COP28 enters crunch time with countries at odds over fossil fuels


  • World
  • Monday, 11 Dec 2023

Executive Secretary of the United Nations Framework Convention on Climate Change (UNFCCC) Simon Stiell speaks during a press conference at the United Nations Climate Change Conference (COP28) in Dubai, United Arab Emirates, December 11, 2023. REUTERS/Thomas Mukoya

DUBAI (Reuters) - With the COP28 climate talks entering crunch time on Monday, U.N. climate chief Simon Stiell urged countries to come together to reach a final deal for the summit - where they were facing off over whether to call for an end to fossil fuels.

Stiell said there had been progress in resolving some disagreements over the last day, but warned that "each step back from the highest ambition will cost countless millions of lives".

Countries at the U.N. climate summit in Dubai were waiting on Monday for the COP28 Presidency, held by the United Arab Emirates, to release a new draft text of what would be the hoped-for final agreement.

"Clear the unnecessary tactical blockades out of the way. And there have been many along this journey," Stiell said at a press conference Monday morning.

He said two key issues were still in debate: how ambitious nations were willing to be in tackling climate change, and how much funding and support they would provide to back up that aim.

A coalition of more than 80 countries including the United States, the European Union and small island nations are pushing for an agreement that includes language to "phase out" fossil fuels, a feat not achieved in 30 years of the U.N. summits.

They are coming up against some strong opposition.

Negotiators and observers inside the COP28 talks told Reuters that Saudi Arabia, de facto leader of the OPEC oil producers' group, was among the main opponents of a deal to phase out fossil fuels.

Saudi Arabia's government did not respond to a request for comment on Monday morning.

Deals at U.N. climate summits must be passed by consensus among the nearly 200 countries present.

COP28 President Sultan al-Jaber has given negotiators until Tuesday to agree on what could be the world's first deal to phase out the use of fossil fuels, the main source of greenhouse gas emissions that cause global warming.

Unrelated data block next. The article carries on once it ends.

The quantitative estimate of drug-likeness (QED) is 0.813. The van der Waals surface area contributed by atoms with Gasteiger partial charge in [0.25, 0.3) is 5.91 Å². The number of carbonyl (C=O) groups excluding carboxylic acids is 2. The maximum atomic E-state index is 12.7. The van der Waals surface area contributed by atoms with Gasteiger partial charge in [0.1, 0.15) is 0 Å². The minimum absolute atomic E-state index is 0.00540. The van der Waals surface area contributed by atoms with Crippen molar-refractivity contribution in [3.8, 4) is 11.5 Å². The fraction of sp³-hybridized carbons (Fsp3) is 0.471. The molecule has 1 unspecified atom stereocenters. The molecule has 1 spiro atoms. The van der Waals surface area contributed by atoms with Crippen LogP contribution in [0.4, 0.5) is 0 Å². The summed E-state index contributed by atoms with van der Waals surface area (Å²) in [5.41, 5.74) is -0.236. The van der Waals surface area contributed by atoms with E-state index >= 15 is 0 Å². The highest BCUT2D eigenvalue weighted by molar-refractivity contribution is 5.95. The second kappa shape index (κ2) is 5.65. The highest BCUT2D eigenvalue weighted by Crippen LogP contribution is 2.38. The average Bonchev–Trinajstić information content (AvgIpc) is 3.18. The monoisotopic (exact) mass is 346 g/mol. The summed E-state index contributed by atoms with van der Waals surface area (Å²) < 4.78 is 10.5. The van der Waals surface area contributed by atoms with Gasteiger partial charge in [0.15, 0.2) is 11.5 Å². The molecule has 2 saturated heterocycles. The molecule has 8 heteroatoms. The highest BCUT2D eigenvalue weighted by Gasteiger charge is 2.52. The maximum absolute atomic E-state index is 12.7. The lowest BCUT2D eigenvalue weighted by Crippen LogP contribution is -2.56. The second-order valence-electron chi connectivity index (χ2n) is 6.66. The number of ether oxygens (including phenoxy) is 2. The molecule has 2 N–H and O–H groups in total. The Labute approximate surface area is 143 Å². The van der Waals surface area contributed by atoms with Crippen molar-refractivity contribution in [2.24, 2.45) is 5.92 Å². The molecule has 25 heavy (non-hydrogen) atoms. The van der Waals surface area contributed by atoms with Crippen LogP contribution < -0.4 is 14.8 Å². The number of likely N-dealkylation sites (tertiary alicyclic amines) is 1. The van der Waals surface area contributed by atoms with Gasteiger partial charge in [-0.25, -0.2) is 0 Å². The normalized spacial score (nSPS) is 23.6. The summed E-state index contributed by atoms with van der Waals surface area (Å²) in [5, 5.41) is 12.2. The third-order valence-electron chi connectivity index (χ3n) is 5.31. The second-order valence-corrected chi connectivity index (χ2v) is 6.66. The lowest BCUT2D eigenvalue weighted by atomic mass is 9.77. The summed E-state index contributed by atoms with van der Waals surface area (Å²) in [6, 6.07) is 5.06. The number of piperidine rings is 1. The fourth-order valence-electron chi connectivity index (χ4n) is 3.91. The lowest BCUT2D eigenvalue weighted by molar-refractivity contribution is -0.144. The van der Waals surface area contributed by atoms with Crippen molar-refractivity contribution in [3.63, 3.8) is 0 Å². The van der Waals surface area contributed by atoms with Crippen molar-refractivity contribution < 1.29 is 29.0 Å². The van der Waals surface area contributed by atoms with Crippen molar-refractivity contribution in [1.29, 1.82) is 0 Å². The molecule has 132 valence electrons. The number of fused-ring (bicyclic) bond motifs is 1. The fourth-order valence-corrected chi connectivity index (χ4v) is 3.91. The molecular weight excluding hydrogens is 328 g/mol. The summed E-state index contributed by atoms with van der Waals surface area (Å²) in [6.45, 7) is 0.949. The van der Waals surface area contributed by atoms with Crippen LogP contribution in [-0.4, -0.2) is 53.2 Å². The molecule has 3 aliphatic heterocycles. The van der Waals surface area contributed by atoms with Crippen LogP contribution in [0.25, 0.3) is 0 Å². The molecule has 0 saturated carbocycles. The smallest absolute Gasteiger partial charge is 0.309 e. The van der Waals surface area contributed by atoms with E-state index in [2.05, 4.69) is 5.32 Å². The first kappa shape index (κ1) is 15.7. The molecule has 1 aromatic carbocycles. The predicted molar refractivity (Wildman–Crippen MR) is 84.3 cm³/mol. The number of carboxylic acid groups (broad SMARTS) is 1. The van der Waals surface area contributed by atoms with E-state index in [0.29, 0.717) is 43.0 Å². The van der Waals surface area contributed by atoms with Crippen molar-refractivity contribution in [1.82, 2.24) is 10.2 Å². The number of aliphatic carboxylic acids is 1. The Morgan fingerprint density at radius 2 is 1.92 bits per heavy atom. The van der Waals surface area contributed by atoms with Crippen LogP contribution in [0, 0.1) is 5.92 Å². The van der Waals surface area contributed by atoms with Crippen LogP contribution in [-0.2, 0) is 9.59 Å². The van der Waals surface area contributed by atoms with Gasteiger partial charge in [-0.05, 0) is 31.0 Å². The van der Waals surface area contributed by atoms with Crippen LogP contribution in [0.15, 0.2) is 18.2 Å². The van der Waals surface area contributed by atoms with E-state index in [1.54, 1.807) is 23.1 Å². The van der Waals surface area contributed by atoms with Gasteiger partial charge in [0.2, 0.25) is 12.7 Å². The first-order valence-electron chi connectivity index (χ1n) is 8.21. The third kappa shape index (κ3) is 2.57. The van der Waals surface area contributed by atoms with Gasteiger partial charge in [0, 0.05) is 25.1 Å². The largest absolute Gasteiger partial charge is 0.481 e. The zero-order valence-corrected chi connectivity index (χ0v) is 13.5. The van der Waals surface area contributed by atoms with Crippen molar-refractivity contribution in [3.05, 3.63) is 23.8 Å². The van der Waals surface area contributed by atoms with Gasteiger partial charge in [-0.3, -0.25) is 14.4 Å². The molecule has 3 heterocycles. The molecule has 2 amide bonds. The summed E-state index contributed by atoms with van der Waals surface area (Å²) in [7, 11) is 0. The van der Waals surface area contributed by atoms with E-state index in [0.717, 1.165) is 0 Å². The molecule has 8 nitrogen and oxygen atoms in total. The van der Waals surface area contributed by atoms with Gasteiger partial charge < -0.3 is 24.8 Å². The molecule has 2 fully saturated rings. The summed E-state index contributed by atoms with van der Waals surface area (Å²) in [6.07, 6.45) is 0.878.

As the COP28 summit headed into its endgame, U.N. Secretary General Antontio Guterres flew back to the conference on Sunday afternoon.

"I am here to renew my urgent appeal to leaders: Recommit to the 1.5°C warming limit. End the fossil fuel age. Deliver climate justice," he said in a post on X, formerly known as Twitter.

Speaking in a gathering of ministers and negotiators on Sunday, a representative for Saudi Arabia's delegation said a COP28 deal should not pick and choose energy sources, but should instead focus on cutting emissions.

"We have raised our consistent concerns over the attempts to attack energy sources instead of emissions," the representative said.

That position echoes a call made by oil producers' club OPEC in a letter to its members earlier in the COP28 summit, seen by Reuters, which asked them to oppose any language targeting fossil fuels directly.

While greenhouse gas emissions from fossil fuels are by far the main cause of climate change, the burning of coal, oil and gas remains the world's main source of energy, powering many nations' economies.

Despite the rapid growth of renewable energy, today, fossil fuels produce around 80% of the world's energy.

Negotiators told Reuters other OPEC and OPEC+ members including Russia, Iraq and Iran have also resisted attempts to insert a fossil fuel phase-out into the COP28 deal.

Singapore's environment minister Grace Fu said on Monday that the talks had progressed in some areas, but there still was "significant" work to do.

"We have more or less narrowed down the crucial and critical issues. Having said that, there are still some gaps to finding the solution," Fu told reporters on the COP28 sidelines.

(Reporting by Kate Abnett, Valerie Volcovivi, David Stanway, Sarah McFarlane, Maha el Dahan, Elizabeth Piper, Gloria Dickie; Editing by Katy Daigle and Sonali Paul)

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